The Afterlife of Ottoman Europe examines how Bosnian Muslims navigated the Ottoman and Habsburg domains following the Habsburg occupation of Bosnia Herzegovina after the 1878 Berlin Congress. Prominent members of the Ottoman imperial polity, Bosnian Muslims became minority subjects of Austria-Hungary, developing a relationship with the new authorities in Vienna while transforming their interactions with Istanbul and the rest of the Muslim world. Leyla Amzi-Erdoğdular explores the enduring influence of the Ottoman Empire during this period—an influence perpetuated by the efforts of the imperial state from afar, and by its former subjects in Bosnia Herzegovina negotiating their new geopolitical reality. Muslims' endeavors to maintain their prominence and shape their organizations and institutions influenced imperial considerations and policies on occupation, sovereignty, minorities, and migration. This book introduces Ottoman archival sources and draws on Ottoman and Eastern European historiographies to reframe the study of Habsburg Bosnia Herzegovina within broader intellectual and political trends at the turn of the twentieth century. Tracing transregional connections, imperial continuities, and multilayered allegiances, The Afterlife of Ottoman Europe bridges Ottoman, Islamic, Middle Eastern, and Balkan studies. Amzi-Erdoğdular tells the story of Muslims who redefined their place and influence in both empires and the modern world, and argues for the inclusion of Islamic intellectual history within the history of Bosnia Herzegovina and Eastern Europe.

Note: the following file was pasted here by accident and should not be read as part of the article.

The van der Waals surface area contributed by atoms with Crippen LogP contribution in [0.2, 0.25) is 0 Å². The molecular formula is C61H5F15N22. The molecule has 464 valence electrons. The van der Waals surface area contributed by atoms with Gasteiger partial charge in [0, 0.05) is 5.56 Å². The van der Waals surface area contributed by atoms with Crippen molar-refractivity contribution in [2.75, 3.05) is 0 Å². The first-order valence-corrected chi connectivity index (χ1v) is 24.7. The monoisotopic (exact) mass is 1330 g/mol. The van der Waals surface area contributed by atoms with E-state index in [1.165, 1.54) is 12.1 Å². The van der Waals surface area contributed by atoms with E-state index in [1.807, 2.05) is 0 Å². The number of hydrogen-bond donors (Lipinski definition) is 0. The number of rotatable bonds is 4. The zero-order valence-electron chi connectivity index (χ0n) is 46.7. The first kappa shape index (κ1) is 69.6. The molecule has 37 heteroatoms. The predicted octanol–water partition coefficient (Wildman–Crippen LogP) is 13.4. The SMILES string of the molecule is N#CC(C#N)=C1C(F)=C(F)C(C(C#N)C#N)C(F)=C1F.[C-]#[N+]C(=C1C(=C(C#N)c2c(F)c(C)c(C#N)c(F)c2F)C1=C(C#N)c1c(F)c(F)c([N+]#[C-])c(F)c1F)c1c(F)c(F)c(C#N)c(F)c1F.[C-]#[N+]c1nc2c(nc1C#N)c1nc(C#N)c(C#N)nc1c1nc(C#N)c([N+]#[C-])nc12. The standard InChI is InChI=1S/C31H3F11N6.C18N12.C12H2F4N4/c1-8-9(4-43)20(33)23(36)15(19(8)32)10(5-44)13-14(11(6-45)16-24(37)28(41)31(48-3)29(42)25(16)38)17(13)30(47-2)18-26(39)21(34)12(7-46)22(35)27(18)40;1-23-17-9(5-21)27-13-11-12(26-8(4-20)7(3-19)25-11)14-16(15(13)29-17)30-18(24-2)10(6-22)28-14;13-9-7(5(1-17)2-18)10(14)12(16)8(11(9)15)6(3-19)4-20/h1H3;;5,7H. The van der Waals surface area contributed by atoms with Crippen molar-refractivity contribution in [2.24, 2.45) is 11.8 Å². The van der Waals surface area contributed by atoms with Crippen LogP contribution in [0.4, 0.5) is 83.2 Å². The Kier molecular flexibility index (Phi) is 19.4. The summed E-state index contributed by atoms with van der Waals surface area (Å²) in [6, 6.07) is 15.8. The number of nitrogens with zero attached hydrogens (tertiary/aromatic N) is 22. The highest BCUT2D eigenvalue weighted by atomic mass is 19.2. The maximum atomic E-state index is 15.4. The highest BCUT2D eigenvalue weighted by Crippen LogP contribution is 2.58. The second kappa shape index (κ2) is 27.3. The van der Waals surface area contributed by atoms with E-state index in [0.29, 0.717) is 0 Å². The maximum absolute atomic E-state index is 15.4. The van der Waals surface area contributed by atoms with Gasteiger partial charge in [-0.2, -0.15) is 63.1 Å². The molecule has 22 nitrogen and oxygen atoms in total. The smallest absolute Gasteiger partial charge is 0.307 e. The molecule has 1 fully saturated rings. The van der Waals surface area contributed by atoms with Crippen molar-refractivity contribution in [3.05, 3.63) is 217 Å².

--Marshal Zeringue

Tuesday, November 28, 2023

"Sexualizing Cancer"

New from the University of Chicago Press: Sexualizing Cancer: HPV and the Politics of Cancer Prevention by Laura Mamo.

About the book, from the publisher:
The virus that changed how we think about cancer and its culprits—and the vaccine that changed how we talk about sex and its risks.

Starting in 2005, people in the US and Europe were inundated with media coverage announcing the link between cervical cancer and the sexually transmitted virus HPV. Within a year, product ads promoted a vaccine targeting cancer’s viral cause, and girls and women became early consumers of this new cancer vaccine. An understanding of HPV’s broadening association with other cancers led to the identification of new at-risk populations—namely boys and men—and ignited a plethora of gender and sexual issues related to cancer prevention.